Plunge in global smartphone shipments

 

San Francisco - Smartphone shipments took an historic plunge last month as the novel coronavirus disrupted supply and demand, industry tracker Strategy Analytics said on Friday. Global smartphone shipments dropped to 61.8 million in February, a 38 percent drop from the same month a year earlier. “February 2020 saw the biggest fall ever in the history of the worldwide smartphone market,” said Strategy Analytics executive director Neil Mawston. “It is a period the smartphone industry will want to forget.” Smartphone supply and demand plummeted in China and across Asia, and slowed in the rest of the world, Mawston added. “Some Asian factories were unable to manufacture smartphones, while many consumers were unable or unwilling to visit retail stores and buy new devices,” said Strategy Analytics. Despite tentative signs of recovery in China, global smartphone shipments are expected to remain weak through March. “Hundreds of millions of affluent consumers are in lockdown, unable or unwilling to shop for new devices,” the industry tracking company said. “The smartphone industry will have to work harder than ever to lift sales in the coming weeks, such as online flash sales or generous discounts on bundling with hot products.”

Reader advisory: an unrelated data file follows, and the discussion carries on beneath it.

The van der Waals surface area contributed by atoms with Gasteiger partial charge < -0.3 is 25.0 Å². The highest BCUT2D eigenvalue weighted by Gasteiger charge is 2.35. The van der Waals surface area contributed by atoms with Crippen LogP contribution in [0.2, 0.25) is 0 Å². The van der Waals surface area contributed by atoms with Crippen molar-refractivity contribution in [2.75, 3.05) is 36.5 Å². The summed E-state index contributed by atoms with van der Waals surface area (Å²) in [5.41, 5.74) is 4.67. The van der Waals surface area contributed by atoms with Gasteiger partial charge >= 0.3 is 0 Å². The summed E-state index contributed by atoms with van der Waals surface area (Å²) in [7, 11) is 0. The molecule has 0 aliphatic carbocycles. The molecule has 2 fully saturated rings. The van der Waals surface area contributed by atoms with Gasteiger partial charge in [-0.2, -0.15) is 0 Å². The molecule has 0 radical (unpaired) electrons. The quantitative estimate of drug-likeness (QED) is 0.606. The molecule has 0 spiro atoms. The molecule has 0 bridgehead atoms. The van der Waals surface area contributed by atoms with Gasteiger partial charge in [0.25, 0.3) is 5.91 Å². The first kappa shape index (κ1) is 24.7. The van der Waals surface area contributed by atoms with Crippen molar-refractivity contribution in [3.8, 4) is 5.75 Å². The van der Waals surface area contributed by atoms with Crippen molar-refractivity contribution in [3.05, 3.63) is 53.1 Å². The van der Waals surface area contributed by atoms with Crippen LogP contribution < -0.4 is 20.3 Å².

Greek quake damages buildings, no casualties reported

 

Athens - A strong 5.6 magnitude earthquake struck early Saturday in northwest Greece, damaging property in the city of Parga, authorities said. The quake struck at 0049 GMT (0249 local time), with the epicentre 11 kilometres (around six miles) from Parga in Kanalaki district, and 316 kilometres northwest of Athens, the Athens geodynamic observatory said. “No casualties have been reported at the moment,” Parga mayor Nikolas Zacharias told AFP by telephone. “Some old abandoned houses in Kanalaki collapsed and some houses suffered significant damage in this district of 2,500 inhabitants,” Zaharias said, adding the temblor was strong throughout the area. Landslides partially damaged the region’s roads, he added. Greece lies on major faultlines and is regularly hit by earthquakes, but they rarely cause casualties. In 2017, a 6.7-magnitude earthquake killed two people on the island of Kos in the Aegean sea, causing significant damage.In 1999, a 5.9-magnitude quake left 143 people dead in Athens and the region northwest of the capital.